This whole scenario has brought me back to a question that I have been dealing with for a while on how one leverages power in a way that draws from the strength of the party that is underpowered, promotes the use of power that is in the best interest of those that are powerless and fosters a long-term relationship in which the past use of power does not need to determine the future. In this case, what role does the US play in the Kenyan political crisis? This is a Kenyan problem and requires a Kenyan solution, but what about other countries (the US included) that have endured the growing pains of democracy? Do they play a role in all of this? I have no reservations in saying that this level of corruption from both sides would not be tolerated in most other nations. Is it ever OK for a powerhouse to come in and flex its muscles on behalf of the best interest of the citizens of a country? I have always been an advocate for the US to stay out of other country's business, but is there ever an appropriate time? Especially when decisions are being made on behalf of a few elitists with little concern for the majority of society. If there is power exerted, what implications does this have for future foreign relations?

The same question remains pertinent on a personal level. How is that we leverage power, or release it in a way that honors those that we interact with. We continue to grapple with when to push and pull or when to release and let things happen naturally. This is very tricky cross-culturally as there are many layers that can interfere. One of the more recent situations that I have analyzed is the Kenyan concept of time. To be honest with you, I enjoy not having to be on a tight schedule all the time and may have gained back a few hairs on my head for not feeling bad about being late. However, as we think about how to combat the enormous gap between the mainstream and grassroots leaders here in Nairobi, we can't neglect the concept of time. When we have a meeting with both parties and the mainstream leaders are on time and the grassroots leaders are 90 minutes late, what message does this send? As a representative of power, what is my role in addressing this situation? I think that all of you that are involved in teams and organizational structures, in particular those that are in positions of leadership, deal with similar power struggles on a regular basis.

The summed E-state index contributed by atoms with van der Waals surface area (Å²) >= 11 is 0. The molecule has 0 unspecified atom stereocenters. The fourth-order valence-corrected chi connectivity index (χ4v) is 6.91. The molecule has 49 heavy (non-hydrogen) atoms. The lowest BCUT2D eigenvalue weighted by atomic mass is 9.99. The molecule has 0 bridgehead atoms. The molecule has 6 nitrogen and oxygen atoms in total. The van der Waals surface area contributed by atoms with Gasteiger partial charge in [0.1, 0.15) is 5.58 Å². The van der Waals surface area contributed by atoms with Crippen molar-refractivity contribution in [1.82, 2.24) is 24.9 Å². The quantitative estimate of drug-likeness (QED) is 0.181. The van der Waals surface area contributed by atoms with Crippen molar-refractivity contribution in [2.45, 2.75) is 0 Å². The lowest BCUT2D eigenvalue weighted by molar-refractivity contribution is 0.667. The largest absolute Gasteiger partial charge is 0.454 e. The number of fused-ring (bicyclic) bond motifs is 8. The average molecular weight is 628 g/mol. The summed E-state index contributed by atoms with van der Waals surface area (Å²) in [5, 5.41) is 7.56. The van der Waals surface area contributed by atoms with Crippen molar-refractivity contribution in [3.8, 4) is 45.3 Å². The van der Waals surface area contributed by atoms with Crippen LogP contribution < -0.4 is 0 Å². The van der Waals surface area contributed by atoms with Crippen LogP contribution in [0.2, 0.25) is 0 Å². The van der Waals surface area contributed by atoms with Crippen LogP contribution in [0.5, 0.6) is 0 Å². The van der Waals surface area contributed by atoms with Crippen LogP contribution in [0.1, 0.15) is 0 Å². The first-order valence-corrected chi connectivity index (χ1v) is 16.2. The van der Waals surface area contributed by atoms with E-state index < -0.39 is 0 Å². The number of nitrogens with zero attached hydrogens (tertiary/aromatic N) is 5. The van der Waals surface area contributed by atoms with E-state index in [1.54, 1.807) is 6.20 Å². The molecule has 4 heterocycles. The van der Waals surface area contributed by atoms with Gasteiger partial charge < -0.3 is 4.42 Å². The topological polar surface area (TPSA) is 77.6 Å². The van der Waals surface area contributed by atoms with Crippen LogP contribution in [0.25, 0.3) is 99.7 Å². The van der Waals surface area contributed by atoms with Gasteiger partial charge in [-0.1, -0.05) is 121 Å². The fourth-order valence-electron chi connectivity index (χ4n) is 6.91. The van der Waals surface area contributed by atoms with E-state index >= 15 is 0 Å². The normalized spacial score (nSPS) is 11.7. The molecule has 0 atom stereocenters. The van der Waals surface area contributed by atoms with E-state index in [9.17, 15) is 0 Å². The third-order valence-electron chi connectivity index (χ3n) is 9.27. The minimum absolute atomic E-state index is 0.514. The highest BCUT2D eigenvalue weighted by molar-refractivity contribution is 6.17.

We are hopeful, although slightly nervous, in how the US uses its power to promote peace in Kenya over the next week.

Friday, February 8, 2008

A bit on Tribalism...

Hello all,

Below is a link to some thoughts posted by a friend of ours who has a big heart for Kenya. Happy Reading...

A follow up on what has been brewing in my mind...

Thursday, February 7, 2008

friends and family,

Joel has been very diligent at keeping our blog updated and you informed...and I have not. I often find myself at the computer attempting to 'blog' and find myself with nothing to say. But how can there be nothing to say? I often feel this pressure to write something profound that we leave you with a better understanding of our life here while opening doors for reflection in your own life. So today, I just want to put some quotes down that in some way or another have brought comfort, peace, or a better understanding of either our situation here or of my faith. I'll let someone else be profound today...I'll just be the conduit from which you receive :)